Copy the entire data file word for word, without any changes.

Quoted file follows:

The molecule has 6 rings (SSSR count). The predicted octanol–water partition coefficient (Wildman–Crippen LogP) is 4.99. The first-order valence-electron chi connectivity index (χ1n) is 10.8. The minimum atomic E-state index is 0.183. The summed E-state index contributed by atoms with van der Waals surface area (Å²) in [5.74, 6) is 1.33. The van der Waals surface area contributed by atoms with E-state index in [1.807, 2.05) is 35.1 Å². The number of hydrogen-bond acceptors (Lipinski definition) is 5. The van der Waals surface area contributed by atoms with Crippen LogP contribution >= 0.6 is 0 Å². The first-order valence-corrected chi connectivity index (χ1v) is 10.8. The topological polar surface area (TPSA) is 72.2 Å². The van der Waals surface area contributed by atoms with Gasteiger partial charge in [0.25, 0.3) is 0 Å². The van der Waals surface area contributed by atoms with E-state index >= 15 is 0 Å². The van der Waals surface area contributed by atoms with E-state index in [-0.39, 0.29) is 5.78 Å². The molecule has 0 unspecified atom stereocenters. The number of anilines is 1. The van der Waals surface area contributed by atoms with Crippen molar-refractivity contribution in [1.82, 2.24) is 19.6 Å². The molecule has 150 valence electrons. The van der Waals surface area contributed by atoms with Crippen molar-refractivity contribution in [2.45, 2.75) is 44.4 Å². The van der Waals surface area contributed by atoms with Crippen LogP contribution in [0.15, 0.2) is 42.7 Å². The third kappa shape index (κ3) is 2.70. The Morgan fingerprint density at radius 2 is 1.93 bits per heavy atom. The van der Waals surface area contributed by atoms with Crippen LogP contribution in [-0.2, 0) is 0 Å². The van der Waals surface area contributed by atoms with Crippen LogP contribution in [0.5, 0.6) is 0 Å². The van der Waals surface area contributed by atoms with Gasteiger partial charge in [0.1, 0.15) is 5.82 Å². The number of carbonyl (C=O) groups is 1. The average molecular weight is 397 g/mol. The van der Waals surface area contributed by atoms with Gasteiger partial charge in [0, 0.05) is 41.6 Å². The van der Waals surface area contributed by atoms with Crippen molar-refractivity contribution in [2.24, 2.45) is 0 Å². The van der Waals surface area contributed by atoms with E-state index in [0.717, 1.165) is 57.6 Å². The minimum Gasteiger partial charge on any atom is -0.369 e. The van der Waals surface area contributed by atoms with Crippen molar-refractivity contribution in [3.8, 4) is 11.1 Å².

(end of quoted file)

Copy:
The molecule has 6 rings (SSSR count). The predicted octanol–water partition coefficient (Wildman–Crippen LogP) is 4.99. The first-order valence-electron chi connectivity index (χ1n) is 10.8. The minimum atomic E-state index is 0.183. The summed E-state index contributed by atoms with van der Waals surface area (Å²) in [5.74, 6) is 1.33. The van der Waals surface area contributed by atoms with E-state index in [1.807, 2.05) is 35.1 Å². The number of hydrogen-bond acceptors (Lipinski definition) is 5. The van der Waals surface area contributed by atoms with Crippen LogP contribution >= 0.6 is 0 Å². The first-order valence-corrected chi connectivity index (χ1v) is 10.8. The topological polar surface area (TPSA) is 72.2 Å². The van der Waals surface area contributed by atoms with Gasteiger partial charge in [0.25, 0.3) is 0 Å². The van der Waals surface area contributed by atoms with E-state index >= 15 is 0 Å². The van der Waals surface area contributed by atoms with E-state index in [-0.39, 0.29) is 5.78 Å². The molecule has 0 unspecified atom stereocenters. The number of anilines is 1. The van der Waals surface area contributed by atoms with Crippen molar-refractivity contribution in [1.82, 2.24) is 19.6 Å². The molecule has 150 valence electrons. The van der Waals surface area contributed by atoms with Crippen molar-refractivity contribution in [2.45, 2.75) is 44.4 Å². The van der Waals surface area contributed by atoms with Crippen LogP contribution in [0.15, 0.2) is 42.7 Å². The third kappa shape index (κ3) is 2.70. The Morgan fingerprint density at radius 2 is 1.93 bits per heavy atom. The van der Waals surface area contributed by atoms with Crippen LogP contribution in [-0.2, 0) is 0 Å². The van der Waals surface area contributed by atoms with Crippen LogP contribution in [0.5, 0.6) is 0 Å². The van der Waals surface area contributed by atoms with Gasteiger partial charge in [0.1, 0.15) is 5.82 Å². The number of carbonyl (C=O) groups is 1. The average molecular weight is 397 g/mol. The van der Waals surface area contributed by atoms with Gasteiger partial charge in [0, 0.05) is 41.6 Å². The van der Waals surface area contributed by atoms with Crippen molar-refractivity contribution in [2.24, 2.45) is 0 Å². The van der Waals surface area contributed by atoms with E-state index in [0.717, 1.165) is 57.6 Å². The minimum Gasteiger partial charge on any atom is -0.369 e. The van der Waals surface area contributed by atoms with Crippen molar-refractivity contribution in [3.8, 4) is 11.1 Å².